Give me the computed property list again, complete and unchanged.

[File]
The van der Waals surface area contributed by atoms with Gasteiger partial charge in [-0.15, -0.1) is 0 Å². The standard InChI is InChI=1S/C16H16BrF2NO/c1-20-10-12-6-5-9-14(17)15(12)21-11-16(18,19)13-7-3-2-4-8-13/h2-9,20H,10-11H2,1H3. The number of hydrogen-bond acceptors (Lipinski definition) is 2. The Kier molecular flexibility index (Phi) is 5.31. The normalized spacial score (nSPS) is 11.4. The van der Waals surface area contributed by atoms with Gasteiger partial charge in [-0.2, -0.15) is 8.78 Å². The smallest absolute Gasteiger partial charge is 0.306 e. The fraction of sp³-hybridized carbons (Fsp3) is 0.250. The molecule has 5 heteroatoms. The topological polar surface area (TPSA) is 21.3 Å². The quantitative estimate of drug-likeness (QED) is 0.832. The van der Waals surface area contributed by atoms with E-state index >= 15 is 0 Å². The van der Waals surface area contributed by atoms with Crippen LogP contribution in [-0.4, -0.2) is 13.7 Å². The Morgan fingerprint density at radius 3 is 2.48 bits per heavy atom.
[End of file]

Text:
The van der Waals surface area contributed by atoms with Gasteiger partial charge in [-0.15, -0.1) is 0 Å². The standard InChI is InChI=1S/C16H16BrF2NO/c1-20-10-12-6-5-9-14(17)15(12)21-11-16(18,19)13-7-3-2-4-8-13/h2-9,20H,10-11H2,1H3. The number of hydrogen-bond acceptors (Lipinski definition) is 2. The Kier molecular flexibility index (Phi) is 5.31. The normalized spacial score (nSPS) is 11.4. The van der Waals surface area contributed by atoms with Gasteiger partial charge in [-0.2, -0.15) is 8.78 Å². The smallest absolute Gasteiger partial charge is 0.306 e. The fraction of sp³-hybridized carbons (Fsp3) is 0.250. The molecule has 5 heteroatoms. The topological polar surface area (TPSA) is 21.3 Å². The quantitative estimate of drug-likeness (QED) is 0.832. The van der Waals surface area contributed by atoms with E-state index >= 15 is 0 Å². The van der Waals surface area contributed by atoms with Crippen LogP contribution in [-0.4, -0.2) is 13.7 Å². The Morgan fingerprint density at radius 3 is 2.48 bits per heavy atom.